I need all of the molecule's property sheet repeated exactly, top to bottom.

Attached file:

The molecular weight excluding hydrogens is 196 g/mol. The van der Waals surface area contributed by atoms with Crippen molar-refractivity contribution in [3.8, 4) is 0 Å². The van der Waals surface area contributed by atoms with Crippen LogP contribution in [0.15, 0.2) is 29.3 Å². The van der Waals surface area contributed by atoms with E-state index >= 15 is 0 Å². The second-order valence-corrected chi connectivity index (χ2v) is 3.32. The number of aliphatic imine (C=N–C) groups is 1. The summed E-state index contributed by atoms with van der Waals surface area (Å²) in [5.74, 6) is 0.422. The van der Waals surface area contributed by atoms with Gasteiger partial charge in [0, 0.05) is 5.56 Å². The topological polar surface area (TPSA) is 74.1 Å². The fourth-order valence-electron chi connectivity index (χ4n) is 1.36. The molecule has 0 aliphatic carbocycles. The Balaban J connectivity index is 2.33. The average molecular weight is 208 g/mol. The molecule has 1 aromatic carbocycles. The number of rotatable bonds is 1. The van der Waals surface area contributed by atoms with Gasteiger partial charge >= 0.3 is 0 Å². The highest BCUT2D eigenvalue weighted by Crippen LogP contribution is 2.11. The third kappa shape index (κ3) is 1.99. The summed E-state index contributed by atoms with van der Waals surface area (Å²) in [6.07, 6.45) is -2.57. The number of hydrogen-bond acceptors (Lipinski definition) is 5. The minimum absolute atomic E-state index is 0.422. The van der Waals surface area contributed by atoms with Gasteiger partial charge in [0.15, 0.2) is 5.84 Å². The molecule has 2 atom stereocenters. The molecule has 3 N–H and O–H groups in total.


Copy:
The molecular weight excluding hydrogens is 196 g/mol. The van der Waals surface area contributed by atoms with Crippen molar-refractivity contribution in [3.8, 4) is 0 Å². The van der Waals surface area contributed by atoms with Crippen LogP contribution in [0.15, 0.2) is 29.3 Å². The van der Waals surface area contributed by atoms with E-state index >= 15 is 0 Å². The second-order valence-corrected chi connectivity index (χ2v) is 3.32. The number of aliphatic imine (C=N–C) groups is 1. The summed E-state index contributed by atoms with van der Waals surface area (Å²) in [5.74, 6) is 0.422. The van der Waals surface area contributed by atoms with Gasteiger partial charge in [0, 0.05) is 5.56 Å². The topological polar surface area (TPSA) is 74.1 Å². The fourth-order valence-electron chi connectivity index (χ4n) is 1.36. The molecule has 0 aliphatic carbocycles. The Balaban J connectivity index is 2.33. The average molecular weight is 208 g/mol. The molecule has 1 aromatic carbocycles. The number of rotatable bonds is 1. The van der Waals surface area contributed by atoms with Gasteiger partial charge >= 0.3 is 0 Å². The highest BCUT2D eigenvalue weighted by Crippen LogP contribution is 2.11. The third kappa shape index (κ3) is 1.99. The summed E-state index contributed by atoms with van der Waals surface area (Å²) in [6.07, 6.45) is -2.57. The number of hydrogen-bond acceptors (Lipinski definition) is 5. The minimum absolute atomic E-state index is 0.422. The van der Waals surface area contributed by atoms with Gasteiger partial charge in [0.15, 0.2) is 5.84 Å². The molecule has 2 atom stereocenters. The molecule has 3 N–H and O–H groups in total.